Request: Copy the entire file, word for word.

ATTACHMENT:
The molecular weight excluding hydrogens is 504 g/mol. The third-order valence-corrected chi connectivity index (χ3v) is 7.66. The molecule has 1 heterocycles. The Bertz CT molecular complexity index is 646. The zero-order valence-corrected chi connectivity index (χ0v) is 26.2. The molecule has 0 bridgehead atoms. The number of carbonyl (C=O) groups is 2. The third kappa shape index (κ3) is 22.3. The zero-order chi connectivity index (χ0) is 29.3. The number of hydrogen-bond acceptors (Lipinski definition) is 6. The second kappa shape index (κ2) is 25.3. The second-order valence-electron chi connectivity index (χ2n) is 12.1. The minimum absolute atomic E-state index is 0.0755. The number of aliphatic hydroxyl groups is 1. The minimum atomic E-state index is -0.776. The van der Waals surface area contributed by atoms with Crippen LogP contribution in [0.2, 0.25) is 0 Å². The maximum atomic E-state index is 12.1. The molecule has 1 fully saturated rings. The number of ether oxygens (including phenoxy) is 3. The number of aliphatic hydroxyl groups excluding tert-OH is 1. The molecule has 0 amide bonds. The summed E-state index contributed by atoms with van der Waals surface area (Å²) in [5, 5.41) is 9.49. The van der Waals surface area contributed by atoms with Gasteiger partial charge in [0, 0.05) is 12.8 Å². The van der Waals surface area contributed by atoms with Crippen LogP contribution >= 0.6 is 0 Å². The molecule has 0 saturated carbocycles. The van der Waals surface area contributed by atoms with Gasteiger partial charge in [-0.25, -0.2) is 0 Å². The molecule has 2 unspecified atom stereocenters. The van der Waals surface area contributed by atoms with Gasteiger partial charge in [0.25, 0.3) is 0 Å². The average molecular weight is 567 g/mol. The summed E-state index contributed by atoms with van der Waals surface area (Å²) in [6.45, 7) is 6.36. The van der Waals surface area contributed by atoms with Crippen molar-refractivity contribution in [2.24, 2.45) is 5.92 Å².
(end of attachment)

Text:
The molecular weight excluding hydrogens is 504 g/mol. The third-order valence-corrected chi connectivity index (χ3v) is 7.66. The molecule has 1 heterocycles. The Bertz CT molecular complexity index is 646. The zero-order valence-corrected chi connectivity index (χ0v) is 26.2. The molecule has 0 bridgehead atoms. The number of carbonyl (C=O) groups is 2. The third kappa shape index (κ3) is 22.3. The zero-order chi connectivity index (χ0) is 29.3. The number of hydrogen-bond acceptors (Lipinski definition) is 6. The second kappa shape index (κ2) is 25.3. The second-order valence-electron chi connectivity index (χ2n) is 12.1. The minimum absolute atomic E-state index is 0.0755. The number of aliphatic hydroxyl groups is 1. The minimum atomic E-state index is -0.776. The van der Waals surface area contributed by atoms with Crippen LogP contribution in [0.2, 0.25) is 0 Å². The maximum atomic E-state index is 12.1. The molecule has 1 fully saturated rings. The number of ether oxygens (including phenoxy) is 3. The number of aliphatic hydroxyl groups excluding tert-OH is 1. The molecule has 0 amide bonds. The summed E-state index contributed by atoms with van der Waals surface area (Å²) in [5, 5.41) is 9.49. The van der Waals surface area contributed by atoms with Gasteiger partial charge in [0, 0.05) is 12.8 Å². The van der Waals surface area contributed by atoms with Crippen LogP contribution >= 0.6 is 0 Å². The molecule has 0 saturated carbocycles. The van der Waals surface area contributed by atoms with Gasteiger partial charge in [-0.25, -0.2) is 0 Å². The molecule has 2 unspecified atom stereocenters. The van der Waals surface area contributed by atoms with Gasteiger partial charge in [0.25, 0.3) is 0 Å². The average molecular weight is 567 g/mol. The summed E-state index contributed by atoms with van der Waals surface area (Å²) in [6.45, 7) is 6.36. The van der Waals surface area contributed by atoms with Crippen molar-refractivity contribution in [2.24, 2.45) is 5.92 Å².